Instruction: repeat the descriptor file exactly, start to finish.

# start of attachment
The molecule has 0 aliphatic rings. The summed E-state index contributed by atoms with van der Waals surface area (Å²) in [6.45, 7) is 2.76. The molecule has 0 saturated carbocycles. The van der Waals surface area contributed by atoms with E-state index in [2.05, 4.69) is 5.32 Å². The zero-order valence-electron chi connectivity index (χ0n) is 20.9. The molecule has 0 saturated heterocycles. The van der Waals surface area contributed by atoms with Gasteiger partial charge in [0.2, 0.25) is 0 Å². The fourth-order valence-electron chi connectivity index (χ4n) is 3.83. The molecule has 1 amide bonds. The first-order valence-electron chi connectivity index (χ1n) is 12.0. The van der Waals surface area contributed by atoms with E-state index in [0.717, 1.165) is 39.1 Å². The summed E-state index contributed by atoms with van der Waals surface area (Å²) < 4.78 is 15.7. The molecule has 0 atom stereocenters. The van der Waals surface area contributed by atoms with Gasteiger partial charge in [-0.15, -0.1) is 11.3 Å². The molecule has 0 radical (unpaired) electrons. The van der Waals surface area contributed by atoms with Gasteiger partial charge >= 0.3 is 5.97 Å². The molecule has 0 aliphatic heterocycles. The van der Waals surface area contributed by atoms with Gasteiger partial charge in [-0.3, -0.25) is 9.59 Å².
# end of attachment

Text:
The molecule has 0 aliphatic rings. The summed E-state index contributed by atoms with van der Waals surface area (Å²) in [6.45, 7) is 2.76. The molecule has 0 saturated carbocycles. The van der Waals surface area contributed by atoms with E-state index in [2.05, 4.69) is 5.32 Å². The zero-order valence-electron chi connectivity index (χ0n) is 20.9. The molecule has 0 saturated heterocycles. The van der Waals surface area contributed by atoms with Gasteiger partial charge in [0.2, 0.25) is 0 Å². The fourth-order valence-electron chi connectivity index (χ4n) is 3.83. The molecule has 1 amide bonds. The first-order valence-electron chi connectivity index (χ1n) is 12.0. The van der Waals surface area contributed by atoms with E-state index in [0.717, 1.165) is 39.1 Å². The summed E-state index contributed by atoms with van der Waals surface area (Å²) < 4.78 is 15.7. The molecule has 0 atom stereocenters. The van der Waals surface area contributed by atoms with Gasteiger partial charge in [-0.15, -0.1) is 11.3 Å². The molecule has 0 radical (unpaired) electrons. The van der Waals surface area contributed by atoms with Gasteiger partial charge >= 0.3 is 5.97 Å². The molecule has 0 aliphatic heterocycles. The van der Waals surface area contributed by atoms with Gasteiger partial charge in [-0.3, -0.25) is 9.59 Å².